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US politician uses AI campaign caller ahead of 2024 elections: Report


A United States democrat Shamaine Daniels has employed an artificial intelligence (AI) campaign volunteer in her candidacy bid for Congress in the upcoming 2024 elections. 

According to a report from Retuers, Daniels is using “Ashley,” which she says is the first political phone banker that is powered by generative AI technology from the developer Civox. Although robocallers have existed for some time, none of Ashley’s responses are pre-recorded. 

The report says she is built with technology “similar” to that of OpenAI’s ChatGPT that allows Ashley to have an infinite number of real-time, customized conversations one-on-one with voters.

Already the AI caller bot has reached thousands of voters in Pennsylvania as one of Daniels’ campaign volunteers. 

The CEO of Civox Ilya Mouzykantskii predicted the use of AI callers is going to “scale fast” and said they intend to make tens of thousands of calls a day by the end of the year.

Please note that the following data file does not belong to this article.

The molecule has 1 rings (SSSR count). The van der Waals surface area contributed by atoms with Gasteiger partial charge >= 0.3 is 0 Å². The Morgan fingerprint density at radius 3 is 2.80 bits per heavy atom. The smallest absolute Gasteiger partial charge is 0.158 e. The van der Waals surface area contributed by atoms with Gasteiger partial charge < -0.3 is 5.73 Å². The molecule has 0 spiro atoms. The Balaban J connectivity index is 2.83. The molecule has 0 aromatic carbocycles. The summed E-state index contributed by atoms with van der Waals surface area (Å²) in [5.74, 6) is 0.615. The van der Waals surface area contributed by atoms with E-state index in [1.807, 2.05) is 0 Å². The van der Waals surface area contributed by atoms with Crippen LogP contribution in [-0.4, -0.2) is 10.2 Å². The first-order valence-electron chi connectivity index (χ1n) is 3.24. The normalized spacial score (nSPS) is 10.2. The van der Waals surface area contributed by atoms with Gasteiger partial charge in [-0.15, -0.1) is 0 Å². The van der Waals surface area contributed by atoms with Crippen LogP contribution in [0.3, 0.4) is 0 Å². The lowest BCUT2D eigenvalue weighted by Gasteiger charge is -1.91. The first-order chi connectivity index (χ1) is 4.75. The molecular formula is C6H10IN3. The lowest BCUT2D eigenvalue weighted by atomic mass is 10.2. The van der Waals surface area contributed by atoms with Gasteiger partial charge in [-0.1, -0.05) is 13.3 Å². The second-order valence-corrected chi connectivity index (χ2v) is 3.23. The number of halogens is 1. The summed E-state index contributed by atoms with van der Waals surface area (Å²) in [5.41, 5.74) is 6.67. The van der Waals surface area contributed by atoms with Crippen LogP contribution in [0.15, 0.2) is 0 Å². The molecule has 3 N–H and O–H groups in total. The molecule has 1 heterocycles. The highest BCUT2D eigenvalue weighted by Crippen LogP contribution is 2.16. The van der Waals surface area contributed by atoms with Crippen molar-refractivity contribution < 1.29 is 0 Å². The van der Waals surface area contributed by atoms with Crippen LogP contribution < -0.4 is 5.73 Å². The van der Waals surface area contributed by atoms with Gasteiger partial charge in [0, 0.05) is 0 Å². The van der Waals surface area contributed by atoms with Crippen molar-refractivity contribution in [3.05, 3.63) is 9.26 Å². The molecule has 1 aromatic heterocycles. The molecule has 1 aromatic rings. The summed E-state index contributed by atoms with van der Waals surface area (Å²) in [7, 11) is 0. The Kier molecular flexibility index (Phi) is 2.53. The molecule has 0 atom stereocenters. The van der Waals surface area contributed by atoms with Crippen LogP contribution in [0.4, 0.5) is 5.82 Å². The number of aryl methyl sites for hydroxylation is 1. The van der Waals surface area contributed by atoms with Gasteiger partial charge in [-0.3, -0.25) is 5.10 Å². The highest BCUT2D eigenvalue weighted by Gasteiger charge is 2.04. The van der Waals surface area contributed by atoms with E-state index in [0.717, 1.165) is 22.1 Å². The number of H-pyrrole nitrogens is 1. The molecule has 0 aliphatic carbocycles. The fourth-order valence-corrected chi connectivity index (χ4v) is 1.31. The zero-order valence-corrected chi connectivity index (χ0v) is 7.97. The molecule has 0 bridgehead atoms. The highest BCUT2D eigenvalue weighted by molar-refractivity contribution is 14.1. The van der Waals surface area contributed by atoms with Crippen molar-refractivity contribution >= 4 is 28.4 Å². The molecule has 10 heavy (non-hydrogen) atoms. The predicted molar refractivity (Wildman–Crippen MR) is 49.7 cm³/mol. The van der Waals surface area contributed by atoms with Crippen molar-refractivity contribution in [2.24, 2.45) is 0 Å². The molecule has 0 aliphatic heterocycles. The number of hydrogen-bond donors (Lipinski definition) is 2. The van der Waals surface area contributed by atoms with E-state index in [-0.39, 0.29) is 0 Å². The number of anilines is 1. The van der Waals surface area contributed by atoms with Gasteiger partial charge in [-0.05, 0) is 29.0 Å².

“This is coming for the 2024 election and it’s coming in a very big way. … The future is now.”

Ashley was given a robotic-sounding voice and discloses that she is an AI bot when speaking with voters, although there are no legal requirements in the U.S. that she must do so.

Civox has not disclosed which exact generative AI models they are using, though it said it’s using over 20 different ones, both open-source and proprietary. The bot was trained using data available on the internet.

Related: German political parties split on how to regulate increasing AI adoption

Ahead of the 2024 elections in the U.S. the usage of AI has become a contested topic. In October, U.S. senators proposed a bill that would punish creators of unauthorized AI-generated deep fakes.

Before that, companies developing AI tools have also implemented safeguards to stop the spread of fake or misleading information. Google has made disclosing AI usage in political campaign advertisements mandatory.

Meanwhile, Meta, the parent company of Instagram and Facebook, banned using generative AI ad-creation tools for political advertisers in early November.

A recent study from the Microsoft Threat Analysis Center, a Microsoft research unit, revealed that AI usage on social media has a great potential to impact voter sentiment.

Another study out of Europe tested Microsoft’s Bing AI chatbot, now rebranded to Copilot, and found that it produced incorrect answers about election information 30% of the time.

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